2. Consider what the question is asking. A common mistake is to fully answer the wrong question.
  3. If you only know part of the answer, state what you do know. Partial credit is typically offered for partial answers and is better than no credit.
  4. Answer questions completely—write what you know, don't get lazy and quit half-way.
  5. Don't dance around the question—be direct. If you write fluff without really answering the question, the grader will probably see through this to your lack of understanding.
  6. If a numerical result is required, be sure to show how you arrived at the answer. Showing the approach you take will probably be worth more in proving your understanding than a simple result (especially if you make a simple arithmetic error).

In-class exams

Please write legibly. Granted you are probably under time pressure, but indecipherable handwriting may hurt your grade! Think before you write—compose your answer in your mind before you put pen or pencil to paper.

Take-home exams

Since you have more time to construct your answers, the expectations are higher. Don't forget good grammar, sentence structure, and logical exposition. As college students you are expected to be developing good writing skills—use them. You are also encouraged (and perhaps in some cases required) to type your answers. Program source code may also be required in some cases.

Writing Well-Constructed Programs

In course programming assignments and in real life, readable, well-formatted code is essential. If your instructor requires that you follow a set of coding standards be aware of what they are and follow them.

In brief you should at least adhere to the following guidelines:

  1. Use variable and method names that are descriptive. For example, if you have a variable that keeps track of the temperature, name the variable "temperature" rather than "t" or "temp".
  2. Provide descriptive comments when they will clarify the functioning of the code.
  3. Indent consistently.
  4. Follow a consistent naming and capitalization scheme for classes, methods, constants and variables.

Follow an "engineering" approach to solving problems:

  1. Before you begin writing code think carefully about the problem. If you are implementing an algorithm, trace its execution on paper until you are sure you understand the logical flow—don't code by trial and error, it only wastes time.
  2. Design the program! Write a brief description of the program inputs. Describe the range of data or conditions over which the program is expected to operate. Describe what the program is to do—what are the requirements? What is the expected output? Use a diagram if it helps.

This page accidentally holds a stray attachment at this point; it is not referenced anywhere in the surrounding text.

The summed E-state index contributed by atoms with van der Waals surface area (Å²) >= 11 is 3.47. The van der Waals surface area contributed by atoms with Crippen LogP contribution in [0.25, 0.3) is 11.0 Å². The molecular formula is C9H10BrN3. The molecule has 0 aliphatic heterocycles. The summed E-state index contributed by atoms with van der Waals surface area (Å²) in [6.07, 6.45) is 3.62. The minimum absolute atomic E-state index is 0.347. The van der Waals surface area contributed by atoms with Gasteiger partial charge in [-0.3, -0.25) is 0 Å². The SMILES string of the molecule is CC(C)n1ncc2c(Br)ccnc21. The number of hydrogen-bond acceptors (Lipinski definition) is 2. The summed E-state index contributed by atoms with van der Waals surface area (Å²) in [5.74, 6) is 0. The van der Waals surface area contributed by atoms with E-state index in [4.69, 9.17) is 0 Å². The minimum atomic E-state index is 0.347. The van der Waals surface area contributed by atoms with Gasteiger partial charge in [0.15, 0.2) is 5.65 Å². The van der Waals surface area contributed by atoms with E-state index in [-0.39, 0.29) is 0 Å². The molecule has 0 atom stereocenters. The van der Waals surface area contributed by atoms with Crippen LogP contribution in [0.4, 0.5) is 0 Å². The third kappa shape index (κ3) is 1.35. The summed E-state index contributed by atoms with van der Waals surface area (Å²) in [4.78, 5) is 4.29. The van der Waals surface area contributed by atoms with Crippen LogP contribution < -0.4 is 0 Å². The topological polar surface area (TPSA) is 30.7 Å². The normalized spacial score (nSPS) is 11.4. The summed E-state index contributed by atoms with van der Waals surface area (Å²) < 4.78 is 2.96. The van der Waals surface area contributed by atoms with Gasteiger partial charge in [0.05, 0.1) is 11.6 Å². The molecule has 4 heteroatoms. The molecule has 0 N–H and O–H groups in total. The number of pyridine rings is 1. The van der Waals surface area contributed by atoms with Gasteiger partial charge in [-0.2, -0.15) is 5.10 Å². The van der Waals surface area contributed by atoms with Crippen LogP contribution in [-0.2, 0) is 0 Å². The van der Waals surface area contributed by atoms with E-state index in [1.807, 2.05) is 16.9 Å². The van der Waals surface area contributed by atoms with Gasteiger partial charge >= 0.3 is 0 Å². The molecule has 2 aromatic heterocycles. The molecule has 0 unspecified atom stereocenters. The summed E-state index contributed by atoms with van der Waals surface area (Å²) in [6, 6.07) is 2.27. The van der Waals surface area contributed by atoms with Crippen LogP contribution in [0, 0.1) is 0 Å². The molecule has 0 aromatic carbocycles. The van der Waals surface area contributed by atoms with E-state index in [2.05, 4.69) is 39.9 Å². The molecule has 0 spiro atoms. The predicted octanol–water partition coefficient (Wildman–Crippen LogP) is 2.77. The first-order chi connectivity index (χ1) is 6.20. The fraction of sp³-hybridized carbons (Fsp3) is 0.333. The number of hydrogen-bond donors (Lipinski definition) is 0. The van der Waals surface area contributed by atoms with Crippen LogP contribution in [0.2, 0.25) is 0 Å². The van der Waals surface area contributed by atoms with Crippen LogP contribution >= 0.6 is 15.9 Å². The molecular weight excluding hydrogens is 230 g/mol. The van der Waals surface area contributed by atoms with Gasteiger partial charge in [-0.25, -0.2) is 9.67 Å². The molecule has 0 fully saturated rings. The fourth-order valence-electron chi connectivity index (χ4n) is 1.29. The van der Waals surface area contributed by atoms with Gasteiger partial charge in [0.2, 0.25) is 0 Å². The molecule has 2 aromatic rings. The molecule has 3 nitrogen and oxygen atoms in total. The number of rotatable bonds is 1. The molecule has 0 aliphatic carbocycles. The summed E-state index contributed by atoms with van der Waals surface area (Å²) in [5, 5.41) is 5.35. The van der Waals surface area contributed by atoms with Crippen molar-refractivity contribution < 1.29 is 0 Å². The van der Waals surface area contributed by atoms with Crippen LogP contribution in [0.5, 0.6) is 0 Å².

3. Think of some input data that will adequately test the program when you are done. Ask yourself what will happen if the program encounters inappropriate data; e.g., the user goofs and enters something invalid, or a zero result occurs leading to a subsequent divide-by-zero error?
  4. Do you have your design? As you write the code, modularize your approach. This is implicit in an object oriented approach to design. In practice the implications reach further into your approach. Solve and test smaller sub-problems, then combine these into solutions to the larger problem.
  5. When you are done writing the code—or better yet—putting together program modules, test the final program thoroughly.
  6. One of the best approaches to eradicating bugs is to trace program execution with "watch" statements - or a debugger if available. Avoid the temptation to randomly change code in an attempt to fix a problem!

CAUTION: Programming can be mentally stimulating. You may experience being in the "zone" or losing track of time while designing and coding programs.

Computer Science majors who are in their junior or senior years are strongly encouraged to consider taking part in the internship program.

An internship provides a student with the opportunity to obtain professional working experience while earning upper division elective credit. In addition, an internship provides students with an opportunity to discover what the workplace is like, to better determine what they would like to do upon graduation, and to gain the experience that is often needed when searching for work upon graduation. In fact, may students who complete internships end up working for the company full-time during the summer and after graduation.

Examples of the opportunities available for internships include programming positions, software testing, working with computer networks, and website design.

In the past, students have completed internships at Goldman SachsSample MindedJive Communications, and Cisco to name a few. A chief benefit of working as an intern is that employers realize the intern is also a student. As a result, employers typically provide a flexible work schedule that accommodates classes and homework. Most interns typically work about 15–20 hours per week.

Internships opportunities may be obtained either through the Westminster Career Resource Center or a student may find a job on their own. If you have any questions about the computer science internship program, contact either Greg Gagne in Computer Science or Jon Davis in the Career Center.

S-Cubed

Computer Science, Math, and Physics students can apply to the S-Cubed program for financial and academic support. Apply to receive several networking benefits, mentoring support, and a four-year scholarship.

Learn More about S-Cubed